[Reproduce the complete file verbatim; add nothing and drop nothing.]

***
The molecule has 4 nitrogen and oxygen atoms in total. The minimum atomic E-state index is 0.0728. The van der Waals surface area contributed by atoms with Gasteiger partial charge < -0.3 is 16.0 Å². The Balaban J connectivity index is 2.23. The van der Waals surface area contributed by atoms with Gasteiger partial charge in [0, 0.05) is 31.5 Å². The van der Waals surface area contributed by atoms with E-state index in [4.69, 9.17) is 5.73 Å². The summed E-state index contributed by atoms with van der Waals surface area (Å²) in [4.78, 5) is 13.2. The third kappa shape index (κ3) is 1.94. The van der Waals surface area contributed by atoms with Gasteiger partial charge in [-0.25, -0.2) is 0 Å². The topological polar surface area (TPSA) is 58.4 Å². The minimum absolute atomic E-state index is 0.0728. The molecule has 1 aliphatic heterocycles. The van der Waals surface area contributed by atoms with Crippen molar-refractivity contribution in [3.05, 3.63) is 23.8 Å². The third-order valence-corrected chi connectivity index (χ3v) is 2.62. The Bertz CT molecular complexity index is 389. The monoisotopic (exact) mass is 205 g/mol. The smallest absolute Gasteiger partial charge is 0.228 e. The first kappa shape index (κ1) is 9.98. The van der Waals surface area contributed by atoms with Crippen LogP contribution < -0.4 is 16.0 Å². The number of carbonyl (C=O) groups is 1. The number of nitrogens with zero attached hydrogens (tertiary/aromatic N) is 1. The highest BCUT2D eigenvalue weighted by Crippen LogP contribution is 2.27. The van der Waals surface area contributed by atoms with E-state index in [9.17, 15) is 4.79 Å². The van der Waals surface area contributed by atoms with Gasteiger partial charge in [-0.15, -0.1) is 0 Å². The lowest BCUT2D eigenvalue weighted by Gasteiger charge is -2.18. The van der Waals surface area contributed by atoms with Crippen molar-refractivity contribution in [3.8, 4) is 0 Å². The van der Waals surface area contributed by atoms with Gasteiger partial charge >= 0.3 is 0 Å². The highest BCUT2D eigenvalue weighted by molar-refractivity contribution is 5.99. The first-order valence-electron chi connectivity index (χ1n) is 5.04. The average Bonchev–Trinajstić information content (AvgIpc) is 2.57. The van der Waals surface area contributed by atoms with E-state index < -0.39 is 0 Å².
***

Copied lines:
The molecule has 4 nitrogen and oxygen atoms in total. The minimum atomic E-state index is 0.0728. The van der Waals surface area contributed by atoms with Gasteiger partial charge < -0.3 is 16.0 Å². The Balaban J connectivity index is 2.23. The van der Waals surface area contributed by atoms with Gasteiger partial charge in [0, 0.05) is 31.5 Å². The van der Waals surface area contributed by atoms with E-state index in [4.69, 9.17) is 5.73 Å². The summed E-state index contributed by atoms with van der Waals surface area (Å²) in [4.78, 5) is 13.2. The third kappa shape index (κ3) is 1.94. The van der Waals surface area contributed by atoms with Gasteiger partial charge in [-0.25, -0.2) is 0 Å². The topological polar surface area (TPSA) is 58.4 Å². The minimum absolute atomic E-state index is 0.0728. The molecule has 1 aliphatic heterocycles. The van der Waals surface area contributed by atoms with Crippen molar-refractivity contribution in [3.05, 3.63) is 23.8 Å². The third-order valence-corrected chi connectivity index (χ3v) is 2.62. The Bertz CT molecular complexity index is 389. The monoisotopic (exact) mass is 205 g/mol. The smallest absolute Gasteiger partial charge is 0.228 e. The first kappa shape index (κ1) is 9.98. The van der Waals surface area contributed by atoms with Crippen LogP contribution < -0.4 is 16.0 Å². The number of carbonyl (C=O) groups is 1. The number of nitrogens with zero attached hydrogens (tertiary/aromatic N) is 1. The highest BCUT2D eigenvalue weighted by Crippen LogP contribution is 2.27. The van der Waals surface area contributed by atoms with E-state index in [9.17, 15) is 4.79 Å². The van der Waals surface area contributed by atoms with Gasteiger partial charge in [-0.15, -0.1) is 0 Å². The lowest BCUT2D eigenvalue weighted by Gasteiger charge is -2.18. The van der Waals surface area contributed by atoms with Crippen molar-refractivity contribution in [3.8, 4) is 0 Å². The van der Waals surface area contributed by atoms with Gasteiger partial charge >= 0.3 is 0 Å². The highest BCUT2D eigenvalue weighted by molar-refractivity contribution is 5.99. The first-order valence-electron chi connectivity index (χ1n) is 5.04. The average Bonchev–Trinajstić information content (AvgIpc) is 2.57. The van der Waals surface area contributed by atoms with E-state index < -0.39 is 0 Å².